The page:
Nicotine -- when given independent of tobacco -- could help protect the brain as it ages and even ward off neuro-degenerative diseases such as Parkinson's or Alzheimer's disease, US researchers have said.
The ability of nicotine -- an important component of cigarettes -- to be neuro-protective may be partly due to its well-known ability to suppress appetite, said Ursula Winzer-Serhan, Associate Professor at the Texas A&M University in the US, in a paper published in the Journal of Toxicology.
In the study, researchers added nicotine to drinking water of three different groups of mice and at three different concentrations (low, medium and high) corresponding to occasional, low and medium smokers, respectively, in comparison to a control group that did not receive any nicotine.
The two groups that received nicotine at low and medium doses did not show any levels of the drug in their blood and experienced no changes in food intake, body weight or number of receptors in the brain where nicotine acts.
Conversely, the group that received the highest concentration of nicotine ate less, gained less weight and had more receptors, indicating that at higher doses, the drug gets into the brain where it can impact behaviour.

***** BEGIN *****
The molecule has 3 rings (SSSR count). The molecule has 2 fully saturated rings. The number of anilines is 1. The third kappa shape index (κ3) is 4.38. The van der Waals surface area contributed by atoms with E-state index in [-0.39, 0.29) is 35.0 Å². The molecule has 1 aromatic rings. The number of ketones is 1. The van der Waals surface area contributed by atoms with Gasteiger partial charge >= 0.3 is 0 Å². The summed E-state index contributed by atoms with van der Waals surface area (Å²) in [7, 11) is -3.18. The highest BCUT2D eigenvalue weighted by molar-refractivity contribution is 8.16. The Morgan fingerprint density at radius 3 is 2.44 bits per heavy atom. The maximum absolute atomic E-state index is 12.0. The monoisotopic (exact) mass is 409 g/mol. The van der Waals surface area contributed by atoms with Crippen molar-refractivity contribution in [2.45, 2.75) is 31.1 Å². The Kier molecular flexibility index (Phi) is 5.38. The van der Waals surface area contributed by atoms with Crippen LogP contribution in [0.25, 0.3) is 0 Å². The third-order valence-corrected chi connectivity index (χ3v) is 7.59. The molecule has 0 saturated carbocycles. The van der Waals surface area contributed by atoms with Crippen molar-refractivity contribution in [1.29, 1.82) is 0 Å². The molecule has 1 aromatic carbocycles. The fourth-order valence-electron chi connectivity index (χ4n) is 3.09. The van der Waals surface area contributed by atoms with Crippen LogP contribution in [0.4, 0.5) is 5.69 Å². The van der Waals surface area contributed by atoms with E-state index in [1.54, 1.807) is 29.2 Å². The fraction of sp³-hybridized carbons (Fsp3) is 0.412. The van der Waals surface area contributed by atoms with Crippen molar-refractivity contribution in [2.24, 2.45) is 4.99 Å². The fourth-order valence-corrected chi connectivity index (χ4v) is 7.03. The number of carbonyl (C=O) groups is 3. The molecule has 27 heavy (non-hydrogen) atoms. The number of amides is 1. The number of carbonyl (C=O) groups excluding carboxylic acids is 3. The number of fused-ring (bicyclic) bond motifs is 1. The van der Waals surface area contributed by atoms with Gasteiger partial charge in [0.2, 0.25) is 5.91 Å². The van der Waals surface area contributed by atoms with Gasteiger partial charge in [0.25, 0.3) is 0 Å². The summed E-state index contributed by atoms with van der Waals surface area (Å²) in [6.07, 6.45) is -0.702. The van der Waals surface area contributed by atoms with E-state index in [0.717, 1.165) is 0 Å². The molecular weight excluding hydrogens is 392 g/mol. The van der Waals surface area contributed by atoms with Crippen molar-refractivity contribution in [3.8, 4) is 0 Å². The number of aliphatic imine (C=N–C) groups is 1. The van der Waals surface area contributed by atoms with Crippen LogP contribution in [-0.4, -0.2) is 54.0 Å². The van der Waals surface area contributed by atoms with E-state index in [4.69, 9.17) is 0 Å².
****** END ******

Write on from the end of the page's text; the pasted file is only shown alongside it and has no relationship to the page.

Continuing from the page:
But, even at high doses, it didn't seem to have worrying behavioural side effects like making the individuals more anxious, study said.
It did not produce a negative change in behaviour, in fact, the high levels of nicotine made the animal models less anxious, Winzer-Serhan added.
Previous studies had confirmed that tobacco products are bad for the health, and even the new e-cigarettes may have harmful toxins.
"Even if these weren't very preliminary results, smoking affects in so many health problems that any possible benefit of the nicotine would be more than cancelled out," Winzer-Serhan said.
However, it is also unclear if nicotine's effects are related only to its ability to suppress appetite, or if there are more mechanisms at work.
Still, researchers cautioned people not to purchase nicotine-containing products just yet.
"At the end of the day, we haven't proven that this addictive drug is safe. I want to make it very clear that we're not encouraging people to smoke," Winzer-Serhan noted, adding "smoking is only one possible route of administration of the drug, and our work shows that we shouldn't write-off nicotine completely."
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